Osbert Harold Brown was the second son of Alfred and Anne of Geneva Road, Kingston Upon Thames and was born on 2nd May 1892. After attending Winchester School he obtained a scholarship to Pembroke College, Cambridge. He passed his BSC with Honours and thereafter took the Civil Service Exam, in which he was placed fourth in the whole country. He never took up his post as when war broke out he joined the Rifle Brigade and in October he received a commission in the 11th Suffolks and by November had already been promoted to captain.
There is a great deal written about Captain Brown in the History of the Suffolk Regiment. It could certainly be said that he led men from the Suffolks and other battalions of the 34th Division to the furthest point into the German lines of any other troops from the Division. The history elaborates:
“During the night of the 1st-2nd a message was received from Captain OH Brown of the 11th Battalion that he was in Wood Alleywith a score of Suffolks and a couple of hundred men of other units of the brigade. Owing to their own gallantry and the magnificent example set by Captain Brown, assisted by Lieut. Robson of the 15th Royal Scots, these troops were able to consolidate themselves in Wood Alley, covering the flank of the 21st Division.
It was not until 1 a.m. on the 3rd that a reinforcement of about four hundred of the brigade was collected at Bellevue Farm and sent to Colonel Sir George McCrae, commanding the 16th Royal Scots, who had taken charge of the 34th Division troops in the neigbourhood of Wood Alley and Scots Redoubt. At 2:00a.m. on July 4th the 101st brigade was relieved by the 69th Brigade, marching back to Becourt Wood and Long Valley, in the hills a mile west of Albert.
Major Wright thus describes the return of Captain Brown: “By 8:00 a.m. on the 4th Brown had brought his men back to Becourt Wood. When they had rested a little he marched them on to a camp in Long Valley, in the hills a mile west of Albert. Covered with the grime of the past three days, his torn sleeve revealing the same bandage that had been roughly fixed in No Man’s Land, he rode at their head mounted on Eliza, a half-blind mare, the most obstinate and ungainly of the officers’ chargers. Whenever he turned back to inspect the fours of his column they cheered him loudly.” What finer tribute could be paid to any man?”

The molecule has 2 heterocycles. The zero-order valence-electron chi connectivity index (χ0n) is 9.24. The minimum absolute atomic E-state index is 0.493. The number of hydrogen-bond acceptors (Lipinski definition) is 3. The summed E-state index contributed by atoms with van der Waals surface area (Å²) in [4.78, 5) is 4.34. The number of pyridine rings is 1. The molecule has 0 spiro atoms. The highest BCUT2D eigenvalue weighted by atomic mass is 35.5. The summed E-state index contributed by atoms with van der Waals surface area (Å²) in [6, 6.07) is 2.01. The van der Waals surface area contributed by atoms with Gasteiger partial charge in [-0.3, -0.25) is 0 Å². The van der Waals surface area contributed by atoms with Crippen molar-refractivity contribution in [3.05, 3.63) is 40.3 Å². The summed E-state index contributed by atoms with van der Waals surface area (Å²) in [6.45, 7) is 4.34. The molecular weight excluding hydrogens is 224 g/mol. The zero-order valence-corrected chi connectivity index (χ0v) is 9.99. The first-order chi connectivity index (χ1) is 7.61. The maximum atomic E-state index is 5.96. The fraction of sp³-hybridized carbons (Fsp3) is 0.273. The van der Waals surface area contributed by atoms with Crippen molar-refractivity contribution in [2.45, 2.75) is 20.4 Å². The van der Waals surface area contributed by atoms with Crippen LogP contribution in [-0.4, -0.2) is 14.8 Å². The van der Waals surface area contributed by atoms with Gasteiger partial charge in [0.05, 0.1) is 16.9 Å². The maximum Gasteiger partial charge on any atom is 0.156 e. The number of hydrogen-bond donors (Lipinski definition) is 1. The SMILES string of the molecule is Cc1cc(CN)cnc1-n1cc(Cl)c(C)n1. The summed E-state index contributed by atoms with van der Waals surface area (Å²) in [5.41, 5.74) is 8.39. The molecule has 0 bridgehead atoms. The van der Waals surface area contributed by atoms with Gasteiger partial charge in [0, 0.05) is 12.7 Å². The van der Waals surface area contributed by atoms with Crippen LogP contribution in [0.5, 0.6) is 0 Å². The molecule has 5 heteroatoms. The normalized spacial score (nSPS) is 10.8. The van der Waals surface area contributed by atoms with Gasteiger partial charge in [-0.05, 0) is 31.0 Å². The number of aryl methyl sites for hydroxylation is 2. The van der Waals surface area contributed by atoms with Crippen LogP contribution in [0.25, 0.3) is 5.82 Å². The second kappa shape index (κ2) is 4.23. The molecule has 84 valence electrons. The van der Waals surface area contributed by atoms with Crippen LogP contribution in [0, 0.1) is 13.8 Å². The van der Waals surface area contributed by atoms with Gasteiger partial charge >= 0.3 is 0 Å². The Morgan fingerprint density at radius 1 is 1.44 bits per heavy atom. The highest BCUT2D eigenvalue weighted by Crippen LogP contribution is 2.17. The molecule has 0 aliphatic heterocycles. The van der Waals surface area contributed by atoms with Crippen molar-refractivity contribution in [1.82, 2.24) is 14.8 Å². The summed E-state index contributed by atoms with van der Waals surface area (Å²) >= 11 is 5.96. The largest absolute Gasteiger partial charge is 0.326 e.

He was awarded the DSO for his part in this gallant effort and just a month later he was awarded the Military Cross for his heroic part in the battle for the Intermediate Trench, in which again he and his men succeeded in their task when all others failed:
“Only four companies, two from the 11th Suffolks and two from the 16th Royal Scots were detailed for the assault and only one company, “B” of the 11th Suffolks actually carried it out. Gallantly led and skillfully handled by Captain O.H.Brown, “B” Company captured their objective at the scheduled hour and consolidated and held on to it until ordered to withdraw at the approach of daylight when it was certain that support would not be forthcoming. The withdrawal was successfully conducted under the adroit supervision of Captain Brown, who was among the last to leave the captured position.”
Again the History records his death:
“On November 1st the battalion sustained a heavy loss by the death of Captain O.H. Brown, DSO, MC., who was killed by a stray bullet while visiting his trenches. A gallant and able soldier, and a brilliant scholar, he was buried in Bois Grenier cemetery the following evening, mourned by all who knew him.”
There are a number of cemeteries in Bois Grenier and Captain Brown is in the Brewery Orchard Cemetery there.